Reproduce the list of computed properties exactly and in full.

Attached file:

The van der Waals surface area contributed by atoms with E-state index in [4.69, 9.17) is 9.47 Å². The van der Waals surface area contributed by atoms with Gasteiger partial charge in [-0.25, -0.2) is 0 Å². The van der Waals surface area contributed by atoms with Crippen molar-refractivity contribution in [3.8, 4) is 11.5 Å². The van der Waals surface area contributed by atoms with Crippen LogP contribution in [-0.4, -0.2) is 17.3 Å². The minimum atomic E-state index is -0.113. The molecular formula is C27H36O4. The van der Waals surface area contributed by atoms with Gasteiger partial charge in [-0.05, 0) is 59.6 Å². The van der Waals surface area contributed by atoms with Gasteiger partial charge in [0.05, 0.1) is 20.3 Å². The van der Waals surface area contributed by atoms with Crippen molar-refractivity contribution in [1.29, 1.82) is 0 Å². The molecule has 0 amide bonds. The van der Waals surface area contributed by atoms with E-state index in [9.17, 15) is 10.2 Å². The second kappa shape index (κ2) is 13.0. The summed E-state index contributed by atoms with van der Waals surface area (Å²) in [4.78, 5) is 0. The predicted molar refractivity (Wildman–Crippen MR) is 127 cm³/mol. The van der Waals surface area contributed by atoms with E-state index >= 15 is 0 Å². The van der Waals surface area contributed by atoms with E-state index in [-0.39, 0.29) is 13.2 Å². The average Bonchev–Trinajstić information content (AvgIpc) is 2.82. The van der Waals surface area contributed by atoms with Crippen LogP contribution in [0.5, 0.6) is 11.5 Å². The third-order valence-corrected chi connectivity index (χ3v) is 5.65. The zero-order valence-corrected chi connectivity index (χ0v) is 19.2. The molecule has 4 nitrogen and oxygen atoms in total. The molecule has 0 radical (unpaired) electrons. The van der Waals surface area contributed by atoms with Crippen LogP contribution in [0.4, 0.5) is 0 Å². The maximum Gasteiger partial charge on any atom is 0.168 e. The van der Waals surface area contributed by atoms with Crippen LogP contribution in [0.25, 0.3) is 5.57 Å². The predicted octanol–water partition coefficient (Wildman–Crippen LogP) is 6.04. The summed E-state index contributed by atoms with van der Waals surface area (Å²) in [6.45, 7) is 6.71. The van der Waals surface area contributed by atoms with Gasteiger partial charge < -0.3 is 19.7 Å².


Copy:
The van der Waals surface area contributed by atoms with E-state index in [4.69, 9.17) is 9.47 Å². The van der Waals surface area contributed by atoms with Gasteiger partial charge in [-0.25, -0.2) is 0 Å². The van der Waals surface area contributed by atoms with Crippen molar-refractivity contribution in [3.8, 4) is 11.5 Å². The van der Waals surface area contributed by atoms with Crippen LogP contribution in [-0.4, -0.2) is 17.3 Å². The minimum atomic E-state index is -0.113. The molecular formula is C27H36O4. The van der Waals surface area contributed by atoms with Gasteiger partial charge in [-0.05, 0) is 59.6 Å². The van der Waals surface area contributed by atoms with Gasteiger partial charge in [0.05, 0.1) is 20.3 Å². The van der Waals surface area contributed by atoms with Crippen molar-refractivity contribution in [1.29, 1.82) is 0 Å². The molecule has 0 amide bonds. The van der Waals surface area contributed by atoms with E-state index in [9.17, 15) is 10.2 Å². The second kappa shape index (κ2) is 13.0. The summed E-state index contributed by atoms with van der Waals surface area (Å²) in [4.78, 5) is 0. The predicted molar refractivity (Wildman–Crippen MR) is 127 cm³/mol. The van der Waals surface area contributed by atoms with E-state index >= 15 is 0 Å². The van der Waals surface area contributed by atoms with E-state index in [-0.39, 0.29) is 13.2 Å². The average Bonchev–Trinajstić information content (AvgIpc) is 2.82. The van der Waals surface area contributed by atoms with Crippen LogP contribution in [0.5, 0.6) is 11.5 Å². The third-order valence-corrected chi connectivity index (χ3v) is 5.65. The zero-order valence-corrected chi connectivity index (χ0v) is 19.2. The molecule has 4 nitrogen and oxygen atoms in total. The molecule has 0 radical (unpaired) electrons. The van der Waals surface area contributed by atoms with Crippen LogP contribution in [0.4, 0.5) is 0 Å². The maximum Gasteiger partial charge on any atom is 0.168 e. The van der Waals surface area contributed by atoms with Crippen LogP contribution in [0.25, 0.3) is 5.57 Å². The predicted octanol–water partition coefficient (Wildman–Crippen LogP) is 6.04. The summed E-state index contributed by atoms with van der Waals surface area (Å²) in [6.45, 7) is 6.71. The van der Waals surface area contributed by atoms with Gasteiger partial charge < -0.3 is 19.7 Å².